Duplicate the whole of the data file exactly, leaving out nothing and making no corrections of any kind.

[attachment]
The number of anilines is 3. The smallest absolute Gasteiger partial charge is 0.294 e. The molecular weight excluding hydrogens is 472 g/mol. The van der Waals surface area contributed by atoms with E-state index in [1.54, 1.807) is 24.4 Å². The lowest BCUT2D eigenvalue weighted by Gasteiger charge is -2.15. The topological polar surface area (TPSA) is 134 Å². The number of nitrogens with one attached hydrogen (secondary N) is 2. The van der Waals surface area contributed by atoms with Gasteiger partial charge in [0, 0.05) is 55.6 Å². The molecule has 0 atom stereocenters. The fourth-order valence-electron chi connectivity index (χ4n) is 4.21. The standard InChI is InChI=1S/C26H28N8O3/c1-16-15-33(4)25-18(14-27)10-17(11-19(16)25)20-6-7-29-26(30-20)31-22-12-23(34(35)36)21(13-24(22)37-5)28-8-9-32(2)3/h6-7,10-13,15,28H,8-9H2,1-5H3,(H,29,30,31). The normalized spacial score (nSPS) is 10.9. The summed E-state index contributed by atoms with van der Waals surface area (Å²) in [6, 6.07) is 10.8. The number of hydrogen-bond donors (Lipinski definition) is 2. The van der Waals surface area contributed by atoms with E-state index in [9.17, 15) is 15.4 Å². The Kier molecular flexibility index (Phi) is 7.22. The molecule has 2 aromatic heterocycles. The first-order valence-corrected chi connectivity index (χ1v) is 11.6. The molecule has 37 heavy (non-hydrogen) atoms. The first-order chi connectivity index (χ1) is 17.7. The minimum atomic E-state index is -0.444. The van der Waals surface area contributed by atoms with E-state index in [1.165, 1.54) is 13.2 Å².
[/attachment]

The number of anilines is 3. The smallest absolute Gasteiger partial charge is 0.294 e. The molecular weight excluding hydrogens is 472 g/mol. The van der Waals surface area contributed by atoms with E-state index in [1.54, 1.807) is 24.4 Å². The lowest BCUT2D eigenvalue weighted by Gasteiger charge is -2.15. The topological polar surface area (TPSA) is 134 Å². The number of nitrogens with one attached hydrogen (secondary N) is 2. The van der Waals surface area contributed by atoms with Gasteiger partial charge in [0, 0.05) is 55.6 Å². The molecule has 0 atom stereocenters. The fourth-order valence-electron chi connectivity index (χ4n) is 4.21. The standard InChI is InChI=1S/C26H28N8O3/c1-16-15-33(4)25-18(14-27)10-17(11-19(16)25)20-6-7-29-26(30-20)31-22-12-23(34(35)36)21(13-24(22)37-5)28-8-9-32(2)3/h6-7,10-13,15,28H,8-9H2,1-5H3,(H,29,30,31). The normalized spacial score (nSPS) is 10.9. The summed E-state index contributed by atoms with van der Waals surface area (Å²) in [6, 6.07) is 10.8. The number of hydrogen-bond donors (Lipinski definition) is 2. The van der Waals surface area contributed by atoms with E-state index in [9.17, 15) is 15.4 Å². The Kier molecular flexibility index (Phi) is 7.22. The molecule has 2 aromatic heterocycles. The first-order valence-corrected chi connectivity index (χ1v) is 11.6. The molecule has 37 heavy (non-hydrogen) atoms. The first-order chi connectivity index (χ1) is 17.7. The minimum atomic E-state index is -0.444. The van der Waals surface area contributed by atoms with E-state index in [1.165, 1.54) is 13.2 Å².